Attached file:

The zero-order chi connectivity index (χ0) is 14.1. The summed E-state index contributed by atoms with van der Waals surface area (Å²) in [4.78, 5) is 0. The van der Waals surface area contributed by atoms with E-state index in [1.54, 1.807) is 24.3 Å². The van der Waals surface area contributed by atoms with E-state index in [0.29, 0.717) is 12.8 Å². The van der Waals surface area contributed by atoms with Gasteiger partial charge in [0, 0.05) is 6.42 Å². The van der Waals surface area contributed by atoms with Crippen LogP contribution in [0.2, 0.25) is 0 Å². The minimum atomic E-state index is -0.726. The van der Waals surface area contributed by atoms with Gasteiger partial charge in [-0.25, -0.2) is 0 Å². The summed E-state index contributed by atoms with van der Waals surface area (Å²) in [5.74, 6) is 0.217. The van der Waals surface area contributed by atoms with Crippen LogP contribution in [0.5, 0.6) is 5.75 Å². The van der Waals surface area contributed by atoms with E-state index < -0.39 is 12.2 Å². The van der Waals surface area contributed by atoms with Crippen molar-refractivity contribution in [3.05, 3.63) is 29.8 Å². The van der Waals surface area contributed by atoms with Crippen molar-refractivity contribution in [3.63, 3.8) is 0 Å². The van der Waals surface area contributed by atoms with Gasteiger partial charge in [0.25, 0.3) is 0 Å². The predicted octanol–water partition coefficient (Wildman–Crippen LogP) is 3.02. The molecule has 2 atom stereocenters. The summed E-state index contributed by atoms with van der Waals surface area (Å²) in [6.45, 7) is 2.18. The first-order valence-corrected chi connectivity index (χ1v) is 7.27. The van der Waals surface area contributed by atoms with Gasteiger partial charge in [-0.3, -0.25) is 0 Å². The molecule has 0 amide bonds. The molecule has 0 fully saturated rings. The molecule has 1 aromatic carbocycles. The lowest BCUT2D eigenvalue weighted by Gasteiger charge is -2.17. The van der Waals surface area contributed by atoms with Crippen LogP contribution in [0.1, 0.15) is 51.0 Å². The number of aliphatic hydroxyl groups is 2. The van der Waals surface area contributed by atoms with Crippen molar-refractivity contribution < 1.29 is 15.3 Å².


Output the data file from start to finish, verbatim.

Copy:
The zero-order chi connectivity index (χ0) is 14.1. The summed E-state index contributed by atoms with van der Waals surface area (Å²) in [4.78, 5) is 0. The van der Waals surface area contributed by atoms with E-state index in [1.54, 1.807) is 24.3 Å². The van der Waals surface area contributed by atoms with E-state index in [0.29, 0.717) is 12.8 Å². The van der Waals surface area contributed by atoms with Gasteiger partial charge in [0, 0.05) is 6.42 Å². The van der Waals surface area contributed by atoms with Crippen LogP contribution in [0.2, 0.25) is 0 Å². The minimum atomic E-state index is -0.726. The van der Waals surface area contributed by atoms with Gasteiger partial charge in [-0.25, -0.2) is 0 Å². The summed E-state index contributed by atoms with van der Waals surface area (Å²) in [5.74, 6) is 0.217. The van der Waals surface area contributed by atoms with Crippen LogP contribution in [0.5, 0.6) is 5.75 Å². The van der Waals surface area contributed by atoms with E-state index < -0.39 is 12.2 Å². The van der Waals surface area contributed by atoms with Crippen molar-refractivity contribution in [3.05, 3.63) is 29.8 Å². The van der Waals surface area contributed by atoms with Crippen molar-refractivity contribution in [3.63, 3.8) is 0 Å². The van der Waals surface area contributed by atoms with Gasteiger partial charge in [0.25, 0.3) is 0 Å². The predicted octanol–water partition coefficient (Wildman–Crippen LogP) is 3.02. The molecule has 2 atom stereocenters. The summed E-state index contributed by atoms with van der Waals surface area (Å²) in [6.45, 7) is 2.18. The first-order valence-corrected chi connectivity index (χ1v) is 7.27. The van der Waals surface area contributed by atoms with Gasteiger partial charge in [-0.3, -0.25) is 0 Å². The molecule has 0 amide bonds. The molecule has 0 fully saturated rings. The molecule has 1 aromatic carbocycles. The lowest BCUT2D eigenvalue weighted by Gasteiger charge is -2.17. The van der Waals surface area contributed by atoms with Crippen LogP contribution in [0.1, 0.15) is 51.0 Å². The number of aliphatic hydroxyl groups is 2. The van der Waals surface area contributed by atoms with Crippen molar-refractivity contribution < 1.29 is 15.3 Å².